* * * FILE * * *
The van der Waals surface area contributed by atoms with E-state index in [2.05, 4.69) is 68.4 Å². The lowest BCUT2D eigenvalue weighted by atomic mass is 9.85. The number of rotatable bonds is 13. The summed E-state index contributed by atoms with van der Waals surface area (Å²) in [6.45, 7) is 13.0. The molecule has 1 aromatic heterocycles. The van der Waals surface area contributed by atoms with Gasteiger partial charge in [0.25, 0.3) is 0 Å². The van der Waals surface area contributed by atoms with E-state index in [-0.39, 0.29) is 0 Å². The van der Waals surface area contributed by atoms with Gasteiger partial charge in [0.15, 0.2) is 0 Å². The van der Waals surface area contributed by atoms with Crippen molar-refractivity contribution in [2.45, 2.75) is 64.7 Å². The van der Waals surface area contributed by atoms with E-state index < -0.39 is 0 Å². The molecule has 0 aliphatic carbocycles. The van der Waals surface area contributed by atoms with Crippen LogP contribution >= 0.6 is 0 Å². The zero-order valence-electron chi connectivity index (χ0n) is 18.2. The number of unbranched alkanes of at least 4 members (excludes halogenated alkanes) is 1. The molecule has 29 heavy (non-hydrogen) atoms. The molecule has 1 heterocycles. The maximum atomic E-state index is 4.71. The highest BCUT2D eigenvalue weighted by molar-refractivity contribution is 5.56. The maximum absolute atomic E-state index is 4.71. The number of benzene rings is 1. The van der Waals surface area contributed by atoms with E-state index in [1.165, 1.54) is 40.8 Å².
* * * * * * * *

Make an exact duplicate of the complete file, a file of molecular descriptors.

The van der Waals surface area contributed by atoms with E-state index in [2.05, 4.69) is 68.4 Å². The lowest BCUT2D eigenvalue weighted by atomic mass is 9.85. The number of rotatable bonds is 13. The summed E-state index contributed by atoms with van der Waals surface area (Å²) in [6.45, 7) is 13.0. The molecule has 1 aromatic heterocycles. The van der Waals surface area contributed by atoms with Gasteiger partial charge in [0.25, 0.3) is 0 Å². The van der Waals surface area contributed by atoms with E-state index in [-0.39, 0.29) is 0 Å². The van der Waals surface area contributed by atoms with Gasteiger partial charge in [0.15, 0.2) is 0 Å². The van der Waals surface area contributed by atoms with Crippen molar-refractivity contribution in [2.45, 2.75) is 64.7 Å². The van der Waals surface area contributed by atoms with E-state index < -0.39 is 0 Å². The molecule has 0 aliphatic carbocycles. The van der Waals surface area contributed by atoms with Crippen LogP contribution >= 0.6 is 0 Å². The zero-order valence-electron chi connectivity index (χ0n) is 18.2. The number of unbranched alkanes of at least 4 members (excludes halogenated alkanes) is 1. The molecule has 29 heavy (non-hydrogen) atoms. The molecule has 1 heterocycles. The maximum atomic E-state index is 4.71. The highest BCUT2D eigenvalue weighted by molar-refractivity contribution is 5.56. The maximum absolute atomic E-state index is 4.71. The number of benzene rings is 1. The van der Waals surface area contributed by atoms with E-state index in [1.165, 1.54) is 40.8 Å².